This would be the first race of the year that I would not have my regular passenger, Vanessa McClure. However, Josh Fogle was able to fill her slot. Josh did a very short practice stint with me though and handled himself quite well, so that freed up much of the Saturday practice to work with my passenger for Pikes Peak, Giorgina Gottlieb.
Gina has no racing experience and has never been on a sidecar. My fear was less that she couldn’t get the technique, and more that she would completely freeze at high speed. You can work around a bad passenger, but someone who locks up in a high stress, fast paced environment can quickly get you killed. The real kind of dead. I had only met Gina once at a concert, so I was eager to see if she could handle things.
Although a road-racing sidecar is very different from a motocross sidecar, the speed is much higher and therefore a great way to test a person’s timing. I ususlly only do 3-4 laps in practice, but with Gina making the 400 mile trip from the San Francisco Bay, I stayed out the entire 20 minutes, getting in 6-7 laps. Gina is much lighter than my normal passenger Vanessa, and I was stunned at the difference in handling. The chair was off the ground no matter what I did, and I changed my lines through the left turns to compensate. Gina was hanging out all the way though, and her transitions were the typical way-to-late of a novice passenger, but not unduly so. We built a lot of speed throughout the day, with a fastest lap about 2.5 seconds of my normal times. This is pretty good with a rookie passenger. I feel that with the slower speed of the motocross hack, Gina will be able to learn technique just as fast as me. Remember, I have never driven one, only passengered. It will be an exciting week.
Practice with Josh Fogle on Sunday morning was interesting. He was very late in some important transitions. We imporved in the second session though, but I had a strong feeling I would struggle to keep up with the leaders. This is no surprise, as I rode the fastest I had in my life last month against Bill Becker, and only managed to beat him because he thought there was one more lap. Wade Boyd was not there, and having him back meant the pace would be much accelerated.
My front row start was good, but coming out of turn 1 I saw the purple of Wade and Red/Yellow of Bill behind me. With new brake pads I was suddenly able to slow down; something I was struggling with all year since we put the new engine in. Trying to take advantage of this, I overshot turn 3, but the fast guys behind me were waiting for their tires to come up to temp before striking. I fumbled together a good first lap, but the machine was sliding everywhere. I still don’t know if it was the extra weight of Josh or the tires being rather used up, but I could not get a “planted” feeling in the high speed corners.
Again I blew turn 3, this time going EXTREMELY wide. This caused Josh to have to stay out to hold the chair down, as I was unable to get on the throttle hard enough to hold it down myself. Now he was forced to scramble over to the right for turn 4, which immediately follows. He couldn’t do it fast enough (no human being could) and this sent Bill and Wade around the outside. The actually couldn’t fully make the pass, or maybe decided not to try as I was wobbling and sliding like a lunatic, trying to build up speed. When we got the the bottom of the hill for turn 5, I over shot it too. At that point I knew I was over my head and holding up the two bikes behind me. I rolled on the throttle only to about halfway and waited for them to squirt by me.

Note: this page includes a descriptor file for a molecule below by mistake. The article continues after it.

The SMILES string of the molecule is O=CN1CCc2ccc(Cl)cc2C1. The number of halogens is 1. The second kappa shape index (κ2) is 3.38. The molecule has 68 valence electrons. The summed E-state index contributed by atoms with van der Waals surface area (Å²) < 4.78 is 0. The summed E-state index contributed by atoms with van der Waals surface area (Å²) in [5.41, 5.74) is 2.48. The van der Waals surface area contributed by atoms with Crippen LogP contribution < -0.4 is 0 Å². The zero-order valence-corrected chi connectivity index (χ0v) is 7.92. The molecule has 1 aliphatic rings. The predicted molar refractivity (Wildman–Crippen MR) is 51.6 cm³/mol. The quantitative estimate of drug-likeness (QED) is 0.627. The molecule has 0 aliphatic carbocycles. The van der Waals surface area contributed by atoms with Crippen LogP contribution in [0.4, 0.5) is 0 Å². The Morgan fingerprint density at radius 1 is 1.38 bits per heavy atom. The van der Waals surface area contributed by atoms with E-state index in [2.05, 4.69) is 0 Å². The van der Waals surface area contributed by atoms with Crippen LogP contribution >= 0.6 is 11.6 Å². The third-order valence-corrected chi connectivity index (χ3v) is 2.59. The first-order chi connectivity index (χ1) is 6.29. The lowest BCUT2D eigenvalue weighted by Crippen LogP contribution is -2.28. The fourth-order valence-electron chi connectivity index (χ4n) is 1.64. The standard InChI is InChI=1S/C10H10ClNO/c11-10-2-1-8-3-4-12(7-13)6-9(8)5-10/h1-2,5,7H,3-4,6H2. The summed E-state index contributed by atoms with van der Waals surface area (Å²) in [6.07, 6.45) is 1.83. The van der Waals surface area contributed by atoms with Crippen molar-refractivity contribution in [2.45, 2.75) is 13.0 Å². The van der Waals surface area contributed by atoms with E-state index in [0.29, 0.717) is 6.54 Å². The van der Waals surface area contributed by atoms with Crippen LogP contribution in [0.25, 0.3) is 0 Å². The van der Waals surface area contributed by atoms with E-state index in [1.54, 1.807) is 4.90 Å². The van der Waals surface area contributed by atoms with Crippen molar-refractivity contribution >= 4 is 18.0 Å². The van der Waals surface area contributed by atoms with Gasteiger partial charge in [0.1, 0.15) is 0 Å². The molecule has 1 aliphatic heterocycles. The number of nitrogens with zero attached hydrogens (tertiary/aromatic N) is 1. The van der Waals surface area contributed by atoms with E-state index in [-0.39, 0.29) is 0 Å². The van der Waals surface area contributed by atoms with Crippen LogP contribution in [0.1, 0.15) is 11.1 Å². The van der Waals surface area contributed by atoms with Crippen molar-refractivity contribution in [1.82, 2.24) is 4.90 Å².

Now in third place I decided to keep in touch with them and learn something. However, Bill was checking out, and I began to lose Wade as well. Here’s how it works:
First you get into the corner too late and you aren’t sure the passenger is in position. You fixate on them but you are supposed to be rolling on the throttle. Now you are wondering if the passenger will transistion. Of course, if you aren’t on the throttle in a left turn, the chair will stay in the air. The passenger stays out because of this, but you are looking at them waiting for them to transition, but they’re waiting for oyu to get on the gas so the chair will come down. I do this much too often to call myself an expert, and I did it almost every corner to Josh.
However, the race ended with Bill far ahead, Wade a few seconds ahead, with Josh and I in third. Trophy in your first ever sidecar race? Not bad, I must say. The season enters a long dormancy, with no road racing until September when we visit Miller Motorsposrt Park in Utah. This is my favorite event of the year, and I will be busy getting the sidecar ready for paint so we can have a good show at Miller.
But now all eyes turn to Pikes Peak. All my focus and attention is on the summit, 14,000 feet above the sea. I hope this summer lull continues next year, as I would like to try my hand at vintage motocross. I recently found a company in need of test riders near where I live, and I would like to build up some dirt experience for my resume.